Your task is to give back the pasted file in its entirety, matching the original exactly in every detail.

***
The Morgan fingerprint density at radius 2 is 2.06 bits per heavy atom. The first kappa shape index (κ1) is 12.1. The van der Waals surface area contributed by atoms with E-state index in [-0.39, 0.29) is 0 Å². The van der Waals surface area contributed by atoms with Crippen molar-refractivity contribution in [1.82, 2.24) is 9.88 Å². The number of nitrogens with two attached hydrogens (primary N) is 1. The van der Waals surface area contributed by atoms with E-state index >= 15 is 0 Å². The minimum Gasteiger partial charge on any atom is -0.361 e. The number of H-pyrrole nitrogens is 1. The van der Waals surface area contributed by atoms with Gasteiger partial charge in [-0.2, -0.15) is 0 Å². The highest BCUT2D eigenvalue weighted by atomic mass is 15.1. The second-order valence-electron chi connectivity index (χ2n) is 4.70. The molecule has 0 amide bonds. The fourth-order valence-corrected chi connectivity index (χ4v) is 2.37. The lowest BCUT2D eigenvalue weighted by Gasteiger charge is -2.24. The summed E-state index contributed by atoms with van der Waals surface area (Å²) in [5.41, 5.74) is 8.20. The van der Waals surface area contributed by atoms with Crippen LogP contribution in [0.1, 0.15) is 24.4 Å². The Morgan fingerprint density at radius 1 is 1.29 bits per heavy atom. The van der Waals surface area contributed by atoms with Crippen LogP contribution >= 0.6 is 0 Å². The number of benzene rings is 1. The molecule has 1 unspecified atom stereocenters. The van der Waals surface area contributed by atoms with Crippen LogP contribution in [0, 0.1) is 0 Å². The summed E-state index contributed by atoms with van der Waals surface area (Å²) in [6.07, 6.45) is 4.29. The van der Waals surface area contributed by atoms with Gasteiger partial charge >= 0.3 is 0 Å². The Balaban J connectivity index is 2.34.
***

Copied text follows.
The Morgan fingerprint density at radius 2 is 2.06 bits per heavy atom. The first kappa shape index (κ1) is 12.1. The van der Waals surface area contributed by atoms with E-state index in [-0.39, 0.29) is 0 Å². The van der Waals surface area contributed by atoms with Crippen molar-refractivity contribution in [1.82, 2.24) is 9.88 Å². The number of nitrogens with two attached hydrogens (primary N) is 1. The van der Waals surface area contributed by atoms with E-state index >= 15 is 0 Å². The minimum Gasteiger partial charge on any atom is -0.361 e. The number of H-pyrrole nitrogens is 1. The van der Waals surface area contributed by atoms with Gasteiger partial charge in [-0.2, -0.15) is 0 Å². The highest BCUT2D eigenvalue weighted by atomic mass is 15.1. The second-order valence-electron chi connectivity index (χ2n) is 4.70. The molecule has 0 amide bonds. The fourth-order valence-corrected chi connectivity index (χ4v) is 2.37. The lowest BCUT2D eigenvalue weighted by Gasteiger charge is -2.24. The summed E-state index contributed by atoms with van der Waals surface area (Å²) in [5.41, 5.74) is 8.20. The van der Waals surface area contributed by atoms with Crippen LogP contribution in [0.1, 0.15) is 24.4 Å². The Morgan fingerprint density at radius 1 is 1.29 bits per heavy atom. The van der Waals surface area contributed by atoms with Crippen LogP contribution >= 0.6 is 0 Å². The number of benzene rings is 1. The molecule has 1 unspecified atom stereocenters. The van der Waals surface area contributed by atoms with Crippen LogP contribution in [0, 0.1) is 0 Å². The summed E-state index contributed by atoms with van der Waals surface area (Å²) in [6.07, 6.45) is 4.29. The van der Waals surface area contributed by atoms with Gasteiger partial charge >= 0.3 is 0 Å². The Balaban J connectivity index is 2.34.